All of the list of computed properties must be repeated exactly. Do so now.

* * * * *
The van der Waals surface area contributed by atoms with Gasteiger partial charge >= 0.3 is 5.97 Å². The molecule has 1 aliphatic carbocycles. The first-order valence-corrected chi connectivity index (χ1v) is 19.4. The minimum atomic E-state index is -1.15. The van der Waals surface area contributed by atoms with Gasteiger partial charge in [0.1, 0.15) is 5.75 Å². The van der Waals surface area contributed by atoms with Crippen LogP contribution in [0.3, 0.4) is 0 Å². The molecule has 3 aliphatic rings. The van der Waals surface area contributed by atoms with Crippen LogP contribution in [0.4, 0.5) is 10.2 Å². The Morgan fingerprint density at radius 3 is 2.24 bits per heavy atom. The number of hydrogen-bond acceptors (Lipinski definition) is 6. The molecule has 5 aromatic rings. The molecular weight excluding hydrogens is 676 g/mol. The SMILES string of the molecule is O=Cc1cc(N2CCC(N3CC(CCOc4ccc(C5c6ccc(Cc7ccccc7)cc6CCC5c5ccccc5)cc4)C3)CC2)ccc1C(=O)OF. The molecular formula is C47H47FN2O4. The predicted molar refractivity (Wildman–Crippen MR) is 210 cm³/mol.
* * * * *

The van der Waals surface area contributed by atoms with Gasteiger partial charge >= 0.3 is 5.97 Å². The molecule has 1 aliphatic carbocycles. The first-order valence-corrected chi connectivity index (χ1v) is 19.4. The minimum atomic E-state index is -1.15. The van der Waals surface area contributed by atoms with Gasteiger partial charge in [0.1, 0.15) is 5.75 Å². The van der Waals surface area contributed by atoms with Crippen LogP contribution in [0.3, 0.4) is 0 Å². The molecule has 3 aliphatic rings. The van der Waals surface area contributed by atoms with Crippen LogP contribution in [0.4, 0.5) is 10.2 Å². The Morgan fingerprint density at radius 3 is 2.24 bits per heavy atom. The number of hydrogen-bond acceptors (Lipinski definition) is 6. The molecule has 5 aromatic rings. The molecular weight excluding hydrogens is 676 g/mol. The SMILES string of the molecule is O=Cc1cc(N2CCC(N3CC(CCOc4ccc(C5c6ccc(Cc7ccccc7)cc6CCC5c5ccccc5)cc4)C3)CC2)ccc1C(=O)OF. The molecular formula is C47H47FN2O4. The predicted molar refractivity (Wildman–Crippen MR) is 210 cm³/mol.